Fisker Karma Considered a Sales Success in Europe

By · August 20, 2012

Fisker Karma

According to co-founder Henrik Fisker, the plug-in hybrid Karma is well on its way to becoming one of Europe's most popular eco-friendly automobiles.

Although the success of the Fisker Karma in the United States is highly questionable, Fisker has apparently developed a vehicle that appeals to European buyers.

That would be one bit of good news for Fisker, after a string of recent bad publicity that has hit the automaker like a bag of rocks. There have been production problems, fires, and recalls. And late last week, Tesla CEO Elon Musk, speaking with Automobile magazine, said the Karma is “a mediocre product at a high price.”

So, co-founder Henrik Fisker really could use some good news, and he might have it. Fisker says the start-up automaker has worked hard to establish itself in European markets and is on its way to becoming one of the top newcomers in several countries.

"We were the number two selling four-door luxury car in the Netherlands in the first quarter of this year," said Fisker. "And we outsold the Maserati Quattroporte globally for the first quarter." Fisker believes that it's a "significant" development for a new American luxury car to outsell the BMW 7 series and Mercedes S class in any market.

“How many U.S. auto companies have been successful penetrating any European market? We have a couple of things working in our favor in Europe. Number one is that European consumers tend to be very environmentally aware, and the Karma offers an environmental alternative to the traditional luxury vehicles there. Number two is that Europe itself regulates and taxes CO2 emissions, and we benefit from that. The Karma can claim lower CO2 levels than a Toyota Prius, and so we end up enjoying a retail price advantage over the Mercedes S class.”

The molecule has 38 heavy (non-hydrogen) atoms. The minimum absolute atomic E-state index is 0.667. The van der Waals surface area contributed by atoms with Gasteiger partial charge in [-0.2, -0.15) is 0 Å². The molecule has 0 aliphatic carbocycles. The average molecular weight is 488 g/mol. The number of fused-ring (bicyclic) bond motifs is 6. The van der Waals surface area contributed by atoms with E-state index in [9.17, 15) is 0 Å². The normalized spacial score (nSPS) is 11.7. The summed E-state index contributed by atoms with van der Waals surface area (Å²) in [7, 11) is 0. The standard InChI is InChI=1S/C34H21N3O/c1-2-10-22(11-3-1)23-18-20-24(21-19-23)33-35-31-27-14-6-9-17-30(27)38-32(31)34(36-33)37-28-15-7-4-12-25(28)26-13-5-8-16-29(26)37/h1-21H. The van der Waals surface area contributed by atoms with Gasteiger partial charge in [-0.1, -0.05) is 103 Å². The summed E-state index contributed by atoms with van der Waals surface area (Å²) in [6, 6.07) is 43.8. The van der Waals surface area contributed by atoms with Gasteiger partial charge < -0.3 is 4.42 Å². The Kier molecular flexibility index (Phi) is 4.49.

Henrik Fisker

Fisker Automotive is seeking additional funds to move forward with its development of the Fisker Atlantic. The company also changed CEOs again for the second time in five months—this time hiring Tony Posawatz, who has been leading GM's efforts on the Chevy Volt.

Perhaps the Karma won't be a sales success in the US, but it's possible—and could be the boost that Fisker needs—if its first plug-in hybrid becomes competitive in a few markets on the other side of the pond.

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